I was reading an article recently about Generation Xers and how they consume content on YouTube and how to best engage with this coveted consumer cohort. The article noted that Gen Xers, who were born between mid-1960 and late 1970s, are predominantly using YouTube for trips down memory lane, for news content and for DIY videos. I am a Gen Xer and I agree with this theory, but would add that YouTube is also great to learn more about dogs that fail at being dogs.

After reading this article, it reminded me of a presentation with one of our Google analysts where they mentioned the stat that video advertising is expected to grow by 21% annually until 2019, at which point video ads will equate to approximately 54% of the total desktop display ad market. What is causing this strong growth projection? This is partly due to an echo effect of seeing more video content on the social platforms that we use daily, for example, Facebook invested early in promoting live video posts. The rise in ephemeral videos through platforms like Snapchat, Instagram, Periscope and Meerkat, have made videos an accepted and casual method of sharing information with the world.

The psychology behind the growth of social media is fascinating, ranging from theories that we are lazy and do not want to do the hard work of interpreting human reactions, to the incessant need for suspense, novelty and instant gratification. Regardless of the deep, innate reasons for loving live and prerecorded video content, the statistics are showing the steady growth of this marketing stream. Snapchat claims to have 10 billion daily video views, YouTube has over a billion users and Facebook reported in 2015 that their 1.5 billion users watch up to 8 billion videos per day (although that stat is partially due to autoplay videos). This year, Facebook reported that users spend more than triple the time watching live videos versus non-live videos.

Nevertheless, Google is promoting video as the next big thing and the last time we heard this buzz was in 2012/2013 when mobile was touted as the next frontier. Since we now are seeing the fruit of the mobile prediction, let’s assume that the trend conjurers are going to be right about video ads and explore how to navigate the two most popular video platforms, tips how to track the success and optimize your video ads.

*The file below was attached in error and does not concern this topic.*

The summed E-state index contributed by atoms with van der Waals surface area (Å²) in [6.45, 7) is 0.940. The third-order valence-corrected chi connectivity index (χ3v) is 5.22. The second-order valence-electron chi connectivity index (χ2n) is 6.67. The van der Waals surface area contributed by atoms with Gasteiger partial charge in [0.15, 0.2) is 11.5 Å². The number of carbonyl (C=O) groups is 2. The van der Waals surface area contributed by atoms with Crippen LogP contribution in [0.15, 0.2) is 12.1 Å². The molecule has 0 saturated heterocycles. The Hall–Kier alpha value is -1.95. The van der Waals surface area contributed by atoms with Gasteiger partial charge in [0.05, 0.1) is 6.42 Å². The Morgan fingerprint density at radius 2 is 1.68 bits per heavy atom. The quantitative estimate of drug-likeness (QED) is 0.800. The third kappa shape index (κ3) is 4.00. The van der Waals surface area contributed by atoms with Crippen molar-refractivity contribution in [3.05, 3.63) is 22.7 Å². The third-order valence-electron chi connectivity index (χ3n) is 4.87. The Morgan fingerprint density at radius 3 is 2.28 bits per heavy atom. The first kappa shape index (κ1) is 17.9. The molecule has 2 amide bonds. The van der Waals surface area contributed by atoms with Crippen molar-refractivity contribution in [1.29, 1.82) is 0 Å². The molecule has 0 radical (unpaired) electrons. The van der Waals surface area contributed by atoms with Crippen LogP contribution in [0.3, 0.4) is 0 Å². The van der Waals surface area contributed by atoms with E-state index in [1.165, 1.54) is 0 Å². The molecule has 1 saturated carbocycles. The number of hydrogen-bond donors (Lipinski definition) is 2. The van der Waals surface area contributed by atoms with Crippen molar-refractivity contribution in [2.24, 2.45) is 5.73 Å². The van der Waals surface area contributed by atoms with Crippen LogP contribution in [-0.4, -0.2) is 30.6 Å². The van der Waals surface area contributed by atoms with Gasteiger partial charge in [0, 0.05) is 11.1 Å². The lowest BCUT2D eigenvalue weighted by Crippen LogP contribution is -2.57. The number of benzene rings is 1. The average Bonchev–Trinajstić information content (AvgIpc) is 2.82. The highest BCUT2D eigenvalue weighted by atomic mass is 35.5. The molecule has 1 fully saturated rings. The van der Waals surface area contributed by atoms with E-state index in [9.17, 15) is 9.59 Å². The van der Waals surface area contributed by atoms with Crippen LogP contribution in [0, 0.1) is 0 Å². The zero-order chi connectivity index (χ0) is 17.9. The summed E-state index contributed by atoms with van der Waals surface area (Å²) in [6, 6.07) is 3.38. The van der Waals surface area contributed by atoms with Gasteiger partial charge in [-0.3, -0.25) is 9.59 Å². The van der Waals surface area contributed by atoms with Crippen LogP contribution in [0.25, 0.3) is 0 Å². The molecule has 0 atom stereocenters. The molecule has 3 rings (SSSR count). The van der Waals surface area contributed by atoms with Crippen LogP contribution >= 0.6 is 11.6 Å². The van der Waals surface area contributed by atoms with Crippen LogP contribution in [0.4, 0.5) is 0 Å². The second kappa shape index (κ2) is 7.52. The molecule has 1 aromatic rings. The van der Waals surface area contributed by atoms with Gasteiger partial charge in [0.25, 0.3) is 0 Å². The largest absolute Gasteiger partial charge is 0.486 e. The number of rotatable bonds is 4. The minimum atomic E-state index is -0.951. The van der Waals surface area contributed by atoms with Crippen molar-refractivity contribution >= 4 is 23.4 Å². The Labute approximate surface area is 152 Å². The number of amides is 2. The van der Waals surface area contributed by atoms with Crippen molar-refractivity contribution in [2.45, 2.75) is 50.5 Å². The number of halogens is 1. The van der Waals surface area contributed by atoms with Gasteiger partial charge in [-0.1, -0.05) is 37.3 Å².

Facebook Video

Upload an existing video, create a slideshow of images or record live video about your products and services and filter the audience dimensions to best suit your ideal demographic. The technical specifications for your video ads are listed here.

How To Track “Ad Success” In Facebook

  • Look at the breakdown of your total views to see how many of those views were click-to-play and views over 25%, 50% and 75%. Looking at the stats can alert you to videos that need to be shortened, or when some ad campaigns have higher click-to-play stats, that could be an opportunity to test video description copy, titles or video title images.
  • Consider the cost per video view at the 3 and 10 second length of time. Video views are a brand awareness opportunity that could be compared to a paid search cost per click.
  • Establish a conversion action, such as purchase, click to website or form fill so you can track the volume of engagement and calculate ROAS.

YouTube Video

YouTube video ads are created in AdWords and allow you to feature your ads in the YouTube search results and on the Google Display Network. These video ads are called TrueView by Google, because you are only paying for the ad when it is viewed by a user. There are 3 different formats for these TrueView ads: in-stream, in-search and in-display. Similar to Facebook, you can create new video content, in this case you would go to your dedicated YouTube channel and find the Creator Studio Tools section. If you already have the ad, you can upload an existing video in the AdWords platform, which make it easier to monitor performance alongside your other paid search campaigns. The technical specifications for your video ads are listed here.